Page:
8. to the extent possible, a general description of the technical and organizational security measures that you implement.


  • The identity and contact information of the data controller

  • The identity and contact information of the DPO if applicable

  • The identity and contact information of the representative, if any

  • The joint controller(s), if any


  • All purposes related to the activity involving the processing

  • Compliance with a legal obligation

  • Fulfillment of a contract

  • Legitimate interest of the company or a third party

  • Public interest

  • Consent

  • Safeguarding the vital interests of the data subject or another person

Inventory of data and data subjects

  • Type of data subjects

  • Categories of data

  • Time limits for deleting data or applicable rule

Recipients and data transfers outside the EEA

  • Identification of recipients including internal recipients (department concerned by the processing); external bodies (commercial or institutional partners); subcontractors (host, solution provider); data subject where applicable and joint managers

  • For each recipient, identification of transfers outside the European Economic Area (EEA) and the legal tools used (Binding corporate rules in the case of transfers outside the EU with subsidiaries, standard contractual clauses, country recognized as adequate, etc.)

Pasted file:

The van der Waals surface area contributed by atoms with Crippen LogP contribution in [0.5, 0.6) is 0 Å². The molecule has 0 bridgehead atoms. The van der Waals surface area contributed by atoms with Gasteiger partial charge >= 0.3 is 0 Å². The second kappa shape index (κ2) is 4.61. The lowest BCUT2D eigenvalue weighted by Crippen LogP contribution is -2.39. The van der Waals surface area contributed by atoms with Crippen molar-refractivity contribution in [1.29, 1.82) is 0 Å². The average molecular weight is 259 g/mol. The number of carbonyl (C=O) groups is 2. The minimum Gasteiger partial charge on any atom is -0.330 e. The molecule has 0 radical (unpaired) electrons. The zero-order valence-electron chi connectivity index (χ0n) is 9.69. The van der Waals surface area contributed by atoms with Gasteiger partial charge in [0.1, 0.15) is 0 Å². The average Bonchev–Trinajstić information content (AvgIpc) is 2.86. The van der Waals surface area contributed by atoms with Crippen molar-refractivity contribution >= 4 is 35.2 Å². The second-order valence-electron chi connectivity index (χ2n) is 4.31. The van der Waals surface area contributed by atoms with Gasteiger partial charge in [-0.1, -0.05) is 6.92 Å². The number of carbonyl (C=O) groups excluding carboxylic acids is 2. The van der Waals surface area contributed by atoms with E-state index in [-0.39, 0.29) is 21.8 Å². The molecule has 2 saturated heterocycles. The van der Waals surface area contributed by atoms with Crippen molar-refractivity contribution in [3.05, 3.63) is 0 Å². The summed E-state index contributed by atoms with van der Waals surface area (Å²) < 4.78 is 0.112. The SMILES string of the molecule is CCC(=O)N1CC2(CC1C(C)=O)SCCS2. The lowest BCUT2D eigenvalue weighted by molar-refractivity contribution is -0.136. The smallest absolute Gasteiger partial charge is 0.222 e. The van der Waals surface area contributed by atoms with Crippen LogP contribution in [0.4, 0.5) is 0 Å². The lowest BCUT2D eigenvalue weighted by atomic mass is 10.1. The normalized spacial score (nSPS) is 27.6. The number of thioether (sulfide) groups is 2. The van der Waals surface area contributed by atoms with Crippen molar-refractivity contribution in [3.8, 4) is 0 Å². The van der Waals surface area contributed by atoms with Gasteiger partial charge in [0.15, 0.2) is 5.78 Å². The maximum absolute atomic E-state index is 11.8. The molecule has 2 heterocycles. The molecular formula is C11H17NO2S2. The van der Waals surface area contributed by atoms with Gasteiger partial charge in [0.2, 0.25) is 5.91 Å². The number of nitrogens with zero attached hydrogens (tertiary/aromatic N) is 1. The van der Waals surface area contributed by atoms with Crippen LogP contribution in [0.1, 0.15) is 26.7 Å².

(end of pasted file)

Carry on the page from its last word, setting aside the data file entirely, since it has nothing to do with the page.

Security measures

  • Technical and organizational measures implemented to secure each data processing

  • For example, data encryption, pseudonymization, access limitation

The "Processor" record in Dastra

Each processor is required to fill out a less extensive record.

This record contains:

  • the contact details of the processor, its representative, if any, and its DPO

  • the contact details of all data controllers on whose behalf the processor acts (usually the clients)

  • the categories of data processed

  • the recipients

  • transfers outside the EEA

  • the security measures

For more information

pageRecord of processing activitiespageEstablish your recordpageComplete a data processing activity

Last updated